I am also seeing why I haven’t gamed in a while, or at least DMed/GMed. I am not satisfied to just slap an adventure together. I really like the process of creating a solid game with some good rationale and motivations. Over the last few years I’ve been writing a lot in general – nothing I have published on blogs – and have come to appreciate the value of being a very harsh self-editor. After writing anything but a blog post , I give it a day or two and really go back and edit with great fervor. Even in the writing up the outline of this first adventure, I can see the effects of these years of writing on adventure creation. If I do DM a game, it may not be the greatest thing ever, but it will be a lot better than anything I’ve done before.

In particular, I think the enhanced editing skills and planning will help the non-dungeon parts of an adventure. In my experience, that is where a lot of DMs kind of lose it. It’s easier to keep a party on-track when they are confined to a dungeon or similar environment. They can still do unexpected things, but it’s unlikely they’ll do something terribly off the path you envisioned.  I’ll write more about this soon, but in my last game I started making what I called “contingency trees”, to try to envision what the characters might do at critical points in the adventures (for instance, finding a clue or something), and thus give myself a clearer route to getting them back on path without them ever realizing they were off it.

This helped me a lot, as I’m not super good at coming up with stuff on the fly.

That’s all for today.


Something Challenging…

…making interesting adventures for 1st level characters, played by very experienced gamers.

I would like to see some comments about this. It is kind of a bummer, I think, for experienced players to have to go through the usual kobold-infested adventure to start a campaign. I have my own ideas on this subject – ideas and opinions – but I’d rather see what other GMs and gamers think about this.

So please…get your comments on.

Interwebs Treasures #2

Nerd Poker: a podcast by comedian Brian Posehn and other funny people who play D&D do exactly that – play D&D – and you listen to it. And it is fun, and funny. I listened to the most recent couple of episodes, and today I’m starting on episode .


Google Sketch-Up of the classic AD&D module setting, the Tomb of Horrors. This is where my highest level character got killed – turned into pink dust. To compare, here is a very nice reproduction the original map from the Dungeon Module, from Mad Irishman Productions.



Back in the 1980s, radio preachers/huckster/entertainer Bob Larson took on all manner of spiritual malady. Heavy Metal, Goth Culture, Yoga, and yes…D&D. Every day was a fantastic journey into strangeness. He compiled all his notions into to a book he sold on-the-air. Sorry – he didn’t sell it. It was a gift for people who contributed to his forever-almost-out-of-money-and-off-the-air ministry. The book was called “Bob Larson’s Book of Spiritual Warfare. Here is a link to the section on D&D. Awesomeness.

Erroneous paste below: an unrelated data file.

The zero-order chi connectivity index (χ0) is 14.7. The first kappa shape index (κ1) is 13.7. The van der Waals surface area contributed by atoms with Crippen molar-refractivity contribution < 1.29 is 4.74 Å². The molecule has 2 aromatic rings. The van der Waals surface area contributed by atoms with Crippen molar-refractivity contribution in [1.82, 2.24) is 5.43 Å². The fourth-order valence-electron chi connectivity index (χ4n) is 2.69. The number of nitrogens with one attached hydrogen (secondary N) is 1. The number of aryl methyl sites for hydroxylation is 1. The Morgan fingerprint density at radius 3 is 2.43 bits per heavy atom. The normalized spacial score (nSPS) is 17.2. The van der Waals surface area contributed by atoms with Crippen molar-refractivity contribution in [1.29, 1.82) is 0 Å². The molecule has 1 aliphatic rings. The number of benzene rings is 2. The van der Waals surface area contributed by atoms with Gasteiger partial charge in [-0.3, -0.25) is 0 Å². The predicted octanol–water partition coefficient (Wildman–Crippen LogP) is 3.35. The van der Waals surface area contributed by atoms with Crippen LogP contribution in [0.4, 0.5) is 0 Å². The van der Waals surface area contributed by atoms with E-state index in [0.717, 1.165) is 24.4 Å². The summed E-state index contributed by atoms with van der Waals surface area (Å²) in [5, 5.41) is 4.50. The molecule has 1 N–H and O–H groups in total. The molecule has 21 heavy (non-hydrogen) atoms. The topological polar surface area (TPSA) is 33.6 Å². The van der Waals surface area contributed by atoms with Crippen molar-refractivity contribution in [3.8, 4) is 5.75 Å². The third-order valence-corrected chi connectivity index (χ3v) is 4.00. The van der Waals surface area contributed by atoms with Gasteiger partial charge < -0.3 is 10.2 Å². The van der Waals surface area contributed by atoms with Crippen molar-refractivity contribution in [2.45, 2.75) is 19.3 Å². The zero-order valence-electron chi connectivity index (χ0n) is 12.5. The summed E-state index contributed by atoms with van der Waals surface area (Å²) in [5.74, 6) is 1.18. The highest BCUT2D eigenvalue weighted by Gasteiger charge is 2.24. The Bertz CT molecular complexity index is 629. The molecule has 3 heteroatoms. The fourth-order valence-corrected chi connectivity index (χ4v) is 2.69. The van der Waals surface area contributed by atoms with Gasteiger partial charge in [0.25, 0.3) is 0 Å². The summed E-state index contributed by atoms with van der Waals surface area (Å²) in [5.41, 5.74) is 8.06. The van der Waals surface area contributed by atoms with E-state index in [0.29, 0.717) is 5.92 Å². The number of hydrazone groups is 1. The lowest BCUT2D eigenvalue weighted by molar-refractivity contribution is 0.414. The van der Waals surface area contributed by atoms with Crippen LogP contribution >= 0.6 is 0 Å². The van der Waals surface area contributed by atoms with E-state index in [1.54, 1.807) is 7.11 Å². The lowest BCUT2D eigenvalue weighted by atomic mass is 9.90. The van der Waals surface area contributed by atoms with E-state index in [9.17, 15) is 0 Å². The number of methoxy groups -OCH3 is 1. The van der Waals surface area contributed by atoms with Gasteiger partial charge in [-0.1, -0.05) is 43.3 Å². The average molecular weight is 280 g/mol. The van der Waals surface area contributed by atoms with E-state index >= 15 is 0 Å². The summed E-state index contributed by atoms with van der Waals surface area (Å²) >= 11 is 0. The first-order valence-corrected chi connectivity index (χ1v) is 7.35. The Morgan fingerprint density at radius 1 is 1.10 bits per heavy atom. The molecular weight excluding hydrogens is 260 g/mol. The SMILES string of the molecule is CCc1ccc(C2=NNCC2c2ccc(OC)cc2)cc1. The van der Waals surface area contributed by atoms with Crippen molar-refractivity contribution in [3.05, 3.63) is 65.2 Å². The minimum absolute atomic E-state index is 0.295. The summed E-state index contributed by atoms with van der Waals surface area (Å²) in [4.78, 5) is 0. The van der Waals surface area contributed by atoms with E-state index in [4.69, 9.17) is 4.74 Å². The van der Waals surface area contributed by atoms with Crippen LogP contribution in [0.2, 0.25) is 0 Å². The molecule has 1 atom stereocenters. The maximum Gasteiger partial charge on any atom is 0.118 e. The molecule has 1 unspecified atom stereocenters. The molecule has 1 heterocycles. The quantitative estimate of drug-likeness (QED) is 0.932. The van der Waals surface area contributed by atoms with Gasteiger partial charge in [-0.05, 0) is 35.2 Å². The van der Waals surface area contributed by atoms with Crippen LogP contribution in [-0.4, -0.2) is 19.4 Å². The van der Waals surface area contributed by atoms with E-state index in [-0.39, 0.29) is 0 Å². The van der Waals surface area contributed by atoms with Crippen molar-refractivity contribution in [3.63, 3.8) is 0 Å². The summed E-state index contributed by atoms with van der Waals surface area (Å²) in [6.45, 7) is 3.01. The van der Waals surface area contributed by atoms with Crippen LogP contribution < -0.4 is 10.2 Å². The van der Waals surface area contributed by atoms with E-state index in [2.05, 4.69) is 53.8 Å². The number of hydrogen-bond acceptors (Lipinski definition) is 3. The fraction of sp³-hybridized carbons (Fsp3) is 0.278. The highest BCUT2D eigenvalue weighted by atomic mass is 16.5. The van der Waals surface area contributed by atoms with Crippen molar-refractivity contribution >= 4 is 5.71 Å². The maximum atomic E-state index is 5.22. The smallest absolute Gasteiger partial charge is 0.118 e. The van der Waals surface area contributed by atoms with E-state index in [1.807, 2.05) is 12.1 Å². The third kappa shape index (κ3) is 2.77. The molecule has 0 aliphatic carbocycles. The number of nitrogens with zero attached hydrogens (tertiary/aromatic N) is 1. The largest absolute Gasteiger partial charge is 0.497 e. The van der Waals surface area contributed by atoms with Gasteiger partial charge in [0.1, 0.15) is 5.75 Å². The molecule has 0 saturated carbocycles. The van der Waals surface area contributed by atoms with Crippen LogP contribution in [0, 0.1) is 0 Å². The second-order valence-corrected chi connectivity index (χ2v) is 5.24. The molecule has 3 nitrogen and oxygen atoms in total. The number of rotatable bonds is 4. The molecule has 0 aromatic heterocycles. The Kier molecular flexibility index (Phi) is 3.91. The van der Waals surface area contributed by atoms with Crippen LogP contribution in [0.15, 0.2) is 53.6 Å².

What 1st Edition D&D Got Right

I’m kind of thinking “out loud” in this post, so please just bear with me…

Like a lot of gamers my age (perhaps most of them), AD&D was my introduction to RPGs. My friends had been playing for about a year before I got interested. It has always been hard to break through the mental barrier my skateboarding addiction has created, so I was a slow adapter to the RPG cult.

There were, of course, things we didn’t like about the system. Mostly the combat system. As teenage boys, I think we wanted greater detail in the combat. There were a lot of competing systems that we tried. The Fantasy Trip (soon to become GURPS), the Hero System, the RuneQuest system, etc, etc. All were really better combat systems. Much better.

But when I think back on it, it seems like what we gained in combat realism, we lost in over the top heroics.

And that’s where D&D got it right. All that stuff about gaining experience levels, hit points, becoming harder and harder to kill. All that contributed to that great “Conan swam across the Eastern Sea with an ox under one arm, came out, cooked and ate the ox, and then single-handedly defeated an army of ghouls” feeling.

The system didn’t work (nor was it intended to work) well for unarmed combat, armies, or combat purists who wanted specific fighting moves. To me it was kind of a middle of the road system. It offered some detail, but not enough to get bogged down.

Some players just don’t want to get so wrapped up in game mechanics, and are willing to give the GM a little more latitude to flesh things out on the fly. They are into the story and the roleplaying, and don’t want to spend 2 hours on one fight.

Now, all these years later, I also think the Experience Point/Levels system was a good thing for D&D. Most other RPGs don’t really have levels. They let you add points to your character and improve your characteristics and skills, which is great and I tended to gravitate toward those systems. But there was some real utility to knowing the difference between a 1st level fighter and 10th level fighter. In retrospect, I don’t see it so much as a “dumbed down” system, but rather one that is conducive to a particular kind of role playing, meeting particular needs.

So why do I think the more realistic systems lost the super heroics of D&D? Simple. In most of those, there is still a chance that a very minor pest (kobold, etc), could score a lucky hit and just KILL a player character dead. That is realistic, but for a lot of gamers it isn’t fun.

I haven’t had a chance to delve back into the 2nd Edition rules, yet, but I seem to remember from the game I ran in the mid 1990s that those rules had improved the combat system a bit. I’ll have to check them out this week, but it seems like they offered a little bit more realism/options during combat without turning the game into simply a game of combat simulation.

I suppose this is all just today that what I thought sucked (AD&D) as I gained experience as a gamer did not, in fact, suck, but was actually pretty damned good for a particular kind of game.